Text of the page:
Bad brain habits: Attention

Bad brain habits: Attention

7 min. reading time


Louis Zantema

24 April 2020

Louis is a GZ-Psychologist with a great passion for gaming. For him, a game training that offers therapy is the most valuable thing you can develop: especially for pain complaints, which are on the interesting intersection of body and mind. His aim is to make himself dispensable as a therapist.

This week is a special blog week, which is dedicated to three 'characteristics' of our brain. Our brain has all sorts of habits to lead us through life in easy ways. Although these properties often have a lot of advantages, they certainly also have... disadvantages. Read this week which properties of our brain can cause the necessary pain - and what to do about it.

Habit 1: Everything that you give attention, grows

Maybe you know the adage "everything that you give attention grows". A statement by Aristotle - one of the most famous ancient Greek philosophers. Nowadays this means that the things that give you attention are becoming more and more important in your life and thoughts.

That place is also 'confiscated' in your brain! Brain scientists have discovered that more areas of your brain are occupied when you get better at something. An experienced violinist, for example, has much more brain activity when listening to a classical concert than someone who doesn't play an instrument!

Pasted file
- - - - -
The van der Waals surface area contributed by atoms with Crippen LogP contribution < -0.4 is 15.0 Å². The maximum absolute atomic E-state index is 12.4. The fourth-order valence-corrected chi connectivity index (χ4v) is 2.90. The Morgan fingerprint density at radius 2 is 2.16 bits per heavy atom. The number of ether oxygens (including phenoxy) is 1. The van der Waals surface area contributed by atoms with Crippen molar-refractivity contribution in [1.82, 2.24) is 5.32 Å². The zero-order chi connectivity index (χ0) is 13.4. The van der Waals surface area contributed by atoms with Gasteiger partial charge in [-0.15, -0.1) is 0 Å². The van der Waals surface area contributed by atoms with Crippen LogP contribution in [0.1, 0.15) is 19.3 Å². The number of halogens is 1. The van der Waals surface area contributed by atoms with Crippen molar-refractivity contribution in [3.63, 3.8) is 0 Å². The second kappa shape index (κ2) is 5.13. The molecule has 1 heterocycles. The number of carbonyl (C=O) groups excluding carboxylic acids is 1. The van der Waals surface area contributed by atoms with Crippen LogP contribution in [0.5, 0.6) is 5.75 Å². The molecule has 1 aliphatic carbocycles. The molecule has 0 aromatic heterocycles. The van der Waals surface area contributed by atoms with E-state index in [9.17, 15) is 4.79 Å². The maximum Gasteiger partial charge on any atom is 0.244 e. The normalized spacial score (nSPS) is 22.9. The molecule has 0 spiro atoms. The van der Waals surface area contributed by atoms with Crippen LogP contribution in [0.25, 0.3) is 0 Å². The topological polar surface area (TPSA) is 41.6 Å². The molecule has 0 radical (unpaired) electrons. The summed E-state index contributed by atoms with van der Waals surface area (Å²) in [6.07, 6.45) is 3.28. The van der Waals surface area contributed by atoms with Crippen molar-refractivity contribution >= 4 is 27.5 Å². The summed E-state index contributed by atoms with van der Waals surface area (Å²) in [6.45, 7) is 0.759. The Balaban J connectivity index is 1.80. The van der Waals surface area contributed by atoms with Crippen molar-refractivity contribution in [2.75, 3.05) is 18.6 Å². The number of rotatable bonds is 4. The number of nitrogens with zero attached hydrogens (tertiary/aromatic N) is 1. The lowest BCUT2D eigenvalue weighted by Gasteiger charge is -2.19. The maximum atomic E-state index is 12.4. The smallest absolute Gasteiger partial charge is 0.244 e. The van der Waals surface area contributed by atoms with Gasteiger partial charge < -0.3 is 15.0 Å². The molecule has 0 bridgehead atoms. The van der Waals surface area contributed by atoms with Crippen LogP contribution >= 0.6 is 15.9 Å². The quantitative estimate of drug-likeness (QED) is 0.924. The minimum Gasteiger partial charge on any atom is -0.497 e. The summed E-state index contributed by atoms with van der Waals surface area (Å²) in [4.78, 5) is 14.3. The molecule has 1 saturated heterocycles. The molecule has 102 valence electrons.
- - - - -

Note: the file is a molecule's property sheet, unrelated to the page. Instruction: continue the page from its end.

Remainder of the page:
So when we pay attention to something and repeat it often, it 'grows'. In other words, you get 'better' at it. However, this does not only count for the good, fun or meaningful things in life. 

The downside

When your pain gets a lot of attention, the pain 'grows' as well. The brain becomes more active, and the pain can even increase - without anything in your body having changed! That's why many people with prolonged pain feel more and more pain - the brain becomes 'better' in pain. 

We also see this on brain scans. Someone with long term pain, has a much more active brain when it comes to pain, than someone with little 'pain experience'. Your brain has become better at pain... 

Stop the growing attention

The trick, therefore, is to pay less attention to everything that has to do with pain. These are thoughts about pain, behaviour that can amplify pain as well as the pain itself or other negative feelings. 

There are different ways to achieve this. Because this is about attention, I will mention the way that lends itself the most to it: mindfulness. Mindfulness is an excellent way to train the 'muscle' of the attention. To become more aware of when the attention will be sucked back to your pain and to release you from it. I will write about mindfulness quite often on the blog, but if you want to start rightaway, you could visit headspace, calm or tenpercent to see which application suits your needs best.


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